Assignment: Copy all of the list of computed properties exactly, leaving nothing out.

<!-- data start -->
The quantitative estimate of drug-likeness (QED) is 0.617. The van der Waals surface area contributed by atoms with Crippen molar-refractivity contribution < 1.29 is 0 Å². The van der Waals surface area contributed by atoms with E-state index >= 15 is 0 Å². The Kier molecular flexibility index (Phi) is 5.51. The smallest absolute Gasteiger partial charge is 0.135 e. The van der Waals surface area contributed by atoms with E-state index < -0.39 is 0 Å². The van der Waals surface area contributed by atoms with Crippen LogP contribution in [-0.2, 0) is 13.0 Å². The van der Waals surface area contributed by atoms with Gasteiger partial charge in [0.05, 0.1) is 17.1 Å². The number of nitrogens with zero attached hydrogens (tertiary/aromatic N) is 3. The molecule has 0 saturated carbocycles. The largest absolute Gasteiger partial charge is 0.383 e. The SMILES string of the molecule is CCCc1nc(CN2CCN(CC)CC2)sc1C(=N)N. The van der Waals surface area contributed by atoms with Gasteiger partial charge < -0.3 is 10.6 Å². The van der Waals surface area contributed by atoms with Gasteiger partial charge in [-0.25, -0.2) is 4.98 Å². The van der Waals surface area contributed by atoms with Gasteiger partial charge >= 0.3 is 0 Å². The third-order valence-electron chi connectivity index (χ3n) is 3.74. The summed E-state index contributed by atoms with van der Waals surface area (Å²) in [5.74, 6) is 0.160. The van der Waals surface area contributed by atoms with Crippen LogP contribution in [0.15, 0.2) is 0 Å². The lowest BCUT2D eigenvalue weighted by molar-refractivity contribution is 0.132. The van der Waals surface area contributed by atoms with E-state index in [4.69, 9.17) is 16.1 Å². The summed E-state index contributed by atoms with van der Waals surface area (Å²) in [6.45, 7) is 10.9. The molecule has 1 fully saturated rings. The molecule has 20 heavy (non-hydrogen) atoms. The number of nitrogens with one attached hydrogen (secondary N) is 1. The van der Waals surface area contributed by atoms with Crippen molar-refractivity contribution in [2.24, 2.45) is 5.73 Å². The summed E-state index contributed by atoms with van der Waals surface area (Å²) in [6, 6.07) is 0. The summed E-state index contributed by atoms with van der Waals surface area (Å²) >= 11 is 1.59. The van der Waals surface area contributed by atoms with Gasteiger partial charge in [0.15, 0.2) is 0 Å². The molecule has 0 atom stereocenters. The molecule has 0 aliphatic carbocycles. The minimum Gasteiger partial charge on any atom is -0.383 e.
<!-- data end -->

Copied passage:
The quantitative estimate of drug-likeness (QED) is 0.617. The van der Waals surface area contributed by atoms with Crippen molar-refractivity contribution < 1.29 is 0 Å². The van der Waals surface area contributed by atoms with E-state index >= 15 is 0 Å². The Kier molecular flexibility index (Phi) is 5.51. The smallest absolute Gasteiger partial charge is 0.135 e. The van der Waals surface area contributed by atoms with E-state index < -0.39 is 0 Å². The van der Waals surface area contributed by atoms with Crippen LogP contribution in [-0.2, 0) is 13.0 Å². The van der Waals surface area contributed by atoms with Gasteiger partial charge in [0.05, 0.1) is 17.1 Å². The number of nitrogens with zero attached hydrogens (tertiary/aromatic N) is 3. The molecule has 0 saturated carbocycles. The largest absolute Gasteiger partial charge is 0.383 e. The SMILES string of the molecule is CCCc1nc(CN2CCN(CC)CC2)sc1C(=N)N. The van der Waals surface area contributed by atoms with Gasteiger partial charge < -0.3 is 10.6 Å². The van der Waals surface area contributed by atoms with Gasteiger partial charge in [-0.25, -0.2) is 4.98 Å². The van der Waals surface area contributed by atoms with Gasteiger partial charge >= 0.3 is 0 Å². The third-order valence-electron chi connectivity index (χ3n) is 3.74. The summed E-state index contributed by atoms with van der Waals surface area (Å²) in [5.74, 6) is 0.160. The van der Waals surface area contributed by atoms with Crippen LogP contribution in [0.15, 0.2) is 0 Å². The lowest BCUT2D eigenvalue weighted by molar-refractivity contribution is 0.132. The van der Waals surface area contributed by atoms with E-state index in [4.69, 9.17) is 16.1 Å². The summed E-state index contributed by atoms with van der Waals surface area (Å²) in [6.45, 7) is 10.9. The molecule has 1 fully saturated rings. The molecule has 20 heavy (non-hydrogen) atoms. The number of nitrogens with one attached hydrogen (secondary N) is 1. The van der Waals surface area contributed by atoms with Crippen molar-refractivity contribution in [2.24, 2.45) is 5.73 Å². The summed E-state index contributed by atoms with van der Waals surface area (Å²) in [6, 6.07) is 0. The summed E-state index contributed by atoms with van der Waals surface area (Å²) >= 11 is 1.59. The van der Waals surface area contributed by atoms with Gasteiger partial charge in [0.15, 0.2) is 0 Å². The molecule has 0 atom stereocenters. The molecule has 0 aliphatic carbocycles. The minimum Gasteiger partial charge on any atom is -0.383 e.